This week we have been talking to Jonathan Owen, considering aspects of his practice such as labour, process and the somewhat unusual choice of materials used as the base for his projects…
One of the first things that comes to mind when considering your artwork is artistic labour. Through using traditional methods, your work can take months to complete, why is this so important within your practice?
The marble statue works collide two very different traditions of the same activity, carving. In a sense I’m re-starting the same process used to form the object in order to destabilise it, but the statue was carved by someone with the best training, materials, tools, patronage etc. The method of carving I apply to it comes from a more rustic tradition, like scrimshaw, the kind of carving done by someone with just a knife, a piece of wood or bone, and lots of time. The process is a way for me to make something very fixed and stable become malleable and unstable. The forms I produce – interlinking rings, a sphere trapped inside a cage, come from folk carving traditions, but they attract me because they’re non-representational, functional. They don’t represent or symbolise anything, they’re not an image of chain links, they are chain links. They allow me, partially, to turn an image into raw material again. I’m bringing a process to the object which is alien to it, and which disrupts it. Importantly, the process also leaves the object intact and still allows it to be read as an image, but a new, uncertain, image.
The eraser drawings developed from collage/photomontage (a quick process), and my decision to impose increasingly strict material limitations on myself. I worked out a way to erase the focal point of the photograph, currently film stars photographed on set, in a way that disrupts the image as little as possible. The drawings are made by only removing ink from the page. Nothing is added to the surface. It’s like a two-dimensional form of carving, taking my cues from the surrounding details of the image, for instance keeping the straight lines of a building going, or the branches of a tree behind the subject. So you end up with parts of a tree that are formed from Audrey Hepburn’s sweater, or a blurred building formed from the ink that previously formed Kirk Douglas’ head. The imperfection of the process is important. Anything lighter in tone that what is behind it cannot be removed from the image, so it becomes a glitch that can act as a point of access to what has happened. This is often something like a white shirt collar or hand that remains as a visual fragment. If I allowed myself to add material, like pencil, or use photoshop, then these glitches would not remain and the erasure could be done perfectly. The process is not chosen for its slowness, it just evolved and ended up being quite slow! It’s not a traditional method. It’s like drawing, but in reverse – instead of adding material to build an image from light to dark, I gradually erase ink through gradations of tone from dark to light, and ultimately the white of the page.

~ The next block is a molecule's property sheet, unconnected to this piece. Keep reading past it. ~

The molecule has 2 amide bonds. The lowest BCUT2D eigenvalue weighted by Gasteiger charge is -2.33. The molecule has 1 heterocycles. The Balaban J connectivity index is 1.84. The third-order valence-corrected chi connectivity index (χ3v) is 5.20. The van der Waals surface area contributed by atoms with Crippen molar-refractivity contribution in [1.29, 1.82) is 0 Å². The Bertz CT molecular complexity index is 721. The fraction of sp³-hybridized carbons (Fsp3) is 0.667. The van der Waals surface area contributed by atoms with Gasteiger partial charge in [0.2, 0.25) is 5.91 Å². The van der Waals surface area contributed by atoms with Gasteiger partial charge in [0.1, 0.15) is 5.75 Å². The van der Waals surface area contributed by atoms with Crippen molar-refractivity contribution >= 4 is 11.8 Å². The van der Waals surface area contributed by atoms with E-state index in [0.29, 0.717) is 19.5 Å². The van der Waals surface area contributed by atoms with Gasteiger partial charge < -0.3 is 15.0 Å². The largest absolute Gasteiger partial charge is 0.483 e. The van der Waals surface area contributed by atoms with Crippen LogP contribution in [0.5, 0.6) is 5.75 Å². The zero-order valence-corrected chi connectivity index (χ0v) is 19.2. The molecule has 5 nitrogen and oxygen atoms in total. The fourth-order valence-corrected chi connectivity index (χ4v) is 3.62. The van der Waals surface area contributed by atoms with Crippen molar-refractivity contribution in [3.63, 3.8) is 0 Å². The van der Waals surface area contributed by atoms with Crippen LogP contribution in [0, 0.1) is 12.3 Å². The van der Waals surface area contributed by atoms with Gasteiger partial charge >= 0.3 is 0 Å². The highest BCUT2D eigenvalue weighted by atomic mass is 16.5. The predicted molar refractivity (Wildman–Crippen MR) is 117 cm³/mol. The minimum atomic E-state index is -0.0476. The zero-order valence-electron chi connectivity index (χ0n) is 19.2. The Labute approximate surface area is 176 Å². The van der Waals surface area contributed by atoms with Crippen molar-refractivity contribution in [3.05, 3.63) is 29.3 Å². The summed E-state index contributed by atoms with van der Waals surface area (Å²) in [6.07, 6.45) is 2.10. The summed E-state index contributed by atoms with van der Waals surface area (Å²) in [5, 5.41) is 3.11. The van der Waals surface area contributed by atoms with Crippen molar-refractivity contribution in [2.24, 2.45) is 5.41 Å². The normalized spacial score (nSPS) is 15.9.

Your Eraser Drawings range from stills taken from classic Hollywood to James Bond films. Could you expand on the significance of your selections?
The first series were made using photographs from books about public statues, and the statue was erased from each image. These usually ended up as photos nobody would ever bother to take – a section of an anonymous building or some blurred trees in a park. I enjoyed how boring they became, and wondered what would happen if I used images where the background is very rich, artificial and excessive, which made me look at movie stills.
Also, like the statues, the cinema provides a form of ‘false immortality’, to quote Robert Smithson.
The false immortality of the film gives the viewer an illusion of control over eternity – but ‘the superstars’ are fading.
– Robert Smithson, A Tour of the Monuments of Passaic, New Jersey.
From looking at your marble statues, I found them to have an element of humour at their centre. This idea of taking an aristocratic bust and carving a chain through it seems to evoke a sense of irony. Would you agree?
I don’t set out consciously to make things humorous, although they often end up being incongruous and peculiar.
Sitting in the gallery we also have Owen’s catalogue, featuring pictures of his main bodies of work, and an interview held by Mari Fusco:
Image Courtesy of Susanna Beaumont / doggerfisher.’
Lauren Hawkins, Talbot Rice Gallery Intern